Felton’s program came close again in 1991, winning 20 games in the program’s final season in the Metro Conference, but did not receive an NCAA bid, settling again for the NIT. In a still mysterious development, Athletics Director King Dixon fired Felton soon after the completion of that season, leading to a botched coaching search in which several prominent coaches turned down offers to lead the Gamecock program. Dixon ultimately hired Murray State (KY) coach Steve Newton, who would lead the program into their initial season in the SEC, in 1991-92.

It soon became apparent that Newton was in over his head. Talent was not up to SEC standards and Carolina took its lumps for several years as the new kid on the block. To compound frustrations, fellow SEC newbie Arkansas was competing for national championships at the time, winning it all in 1994.

Carolina’s next NCAA tournament invitation came in Coach Eddie Fogler’s best season at Carolina in 1997. A magical 15-1 run through the SEC and a regular-season conference championship gave the University their first SEC team championship, and is to this day their only one in Men’s Basketball. The Gamecocks entered that year’s tournament with a sparkling 24-7 record and a #2 seed in the East Regional. They would face #15 seed Coppin State out of the MEAC in Pittsburg. Many pundits predicted a final four run for Carolina, which was led by a three-headed monster in guards in B.J. McKie, Larry Davis and Melvin Watson. Tied 34-all at the half, Coppin State went on an improbable 35-14 run in the second half, ultimately pulling off the 78-65 upset, which at the that time was only the second 15-2 upset in NCAA Tournament history.

The Gamecocks returned to the Tournament the following year as a #3 seed and would go down in similar fashion to the #14 seeded Richmond Spiders in a close one, 62-61 in Washington, D.C. The wind seemed to go out of Coach Fogler’s sails after two monumental tournament upsets, and his last two teams at USC were unmemorable.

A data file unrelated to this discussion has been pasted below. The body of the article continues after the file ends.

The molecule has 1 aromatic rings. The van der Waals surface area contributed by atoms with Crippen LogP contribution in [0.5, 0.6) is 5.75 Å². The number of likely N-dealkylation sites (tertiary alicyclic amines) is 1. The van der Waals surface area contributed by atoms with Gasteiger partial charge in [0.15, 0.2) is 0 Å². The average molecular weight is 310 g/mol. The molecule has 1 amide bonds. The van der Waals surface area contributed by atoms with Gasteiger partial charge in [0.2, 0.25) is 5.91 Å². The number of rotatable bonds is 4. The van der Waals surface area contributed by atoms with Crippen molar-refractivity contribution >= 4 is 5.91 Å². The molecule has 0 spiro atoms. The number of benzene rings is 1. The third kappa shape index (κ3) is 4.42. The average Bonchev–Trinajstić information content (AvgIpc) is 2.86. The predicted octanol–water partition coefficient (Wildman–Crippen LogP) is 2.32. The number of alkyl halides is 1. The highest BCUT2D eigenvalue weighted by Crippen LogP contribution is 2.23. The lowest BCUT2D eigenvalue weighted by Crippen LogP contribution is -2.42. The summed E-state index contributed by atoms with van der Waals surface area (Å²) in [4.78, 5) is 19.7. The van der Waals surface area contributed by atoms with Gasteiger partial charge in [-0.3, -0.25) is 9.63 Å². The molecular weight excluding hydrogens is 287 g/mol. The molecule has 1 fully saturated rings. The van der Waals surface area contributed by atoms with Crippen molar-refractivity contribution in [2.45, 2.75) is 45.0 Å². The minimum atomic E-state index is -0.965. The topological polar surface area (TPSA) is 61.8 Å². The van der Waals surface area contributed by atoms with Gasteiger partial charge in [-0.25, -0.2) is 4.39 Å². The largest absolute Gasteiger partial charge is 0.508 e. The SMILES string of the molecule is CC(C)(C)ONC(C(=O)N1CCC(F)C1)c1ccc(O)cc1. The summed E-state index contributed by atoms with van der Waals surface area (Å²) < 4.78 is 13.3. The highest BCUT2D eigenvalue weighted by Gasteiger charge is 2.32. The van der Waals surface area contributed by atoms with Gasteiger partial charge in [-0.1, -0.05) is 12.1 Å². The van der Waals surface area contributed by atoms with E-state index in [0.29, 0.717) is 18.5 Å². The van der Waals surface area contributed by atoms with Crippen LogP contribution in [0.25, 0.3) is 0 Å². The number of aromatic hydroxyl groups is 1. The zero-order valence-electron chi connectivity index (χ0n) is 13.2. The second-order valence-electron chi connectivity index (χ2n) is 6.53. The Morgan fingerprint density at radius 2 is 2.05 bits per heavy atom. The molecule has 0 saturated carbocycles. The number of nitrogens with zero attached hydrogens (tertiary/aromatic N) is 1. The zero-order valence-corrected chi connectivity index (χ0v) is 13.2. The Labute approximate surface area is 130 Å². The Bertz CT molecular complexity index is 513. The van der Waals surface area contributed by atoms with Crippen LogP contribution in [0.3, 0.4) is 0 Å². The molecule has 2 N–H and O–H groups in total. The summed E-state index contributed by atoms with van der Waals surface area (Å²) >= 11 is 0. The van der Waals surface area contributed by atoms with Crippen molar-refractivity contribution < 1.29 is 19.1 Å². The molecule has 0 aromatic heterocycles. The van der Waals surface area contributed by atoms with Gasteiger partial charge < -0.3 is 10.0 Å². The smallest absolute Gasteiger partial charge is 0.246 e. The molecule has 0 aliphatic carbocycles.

South Carolina’s next tournament appearance came in 2004, under Coach Dave Odom. Coming off of a 23 win season, the Gamecocks squared off with a Memphis squad in an ugly defensive slugfest marked by long scoreless stretches by the Garnet & Black. Carolina did not score a basket in the last 9:37 of the first half and went on to lose 59-43 in the first round game in Kansas City.

Odom would go on to have several more solid teams at Carolina which always seemed to start strong, then falter down the stretch, earning themselves NIT bids rather than NCAA. His teams won consecutive NIT Championships in 2005 and 2006, but that was not enough to revive fan interest. Coach Odom never achieved a winning SEC record and never seemed to gain favor with Gamecock fans. He was a class act, represented the University well and made admirable inroads at reconnecting with disaffected lettermen, particularly from the McGuire era. Unfortunately, that was not enough to bring an end to the now 30 year drought of NCAA Tournament wins.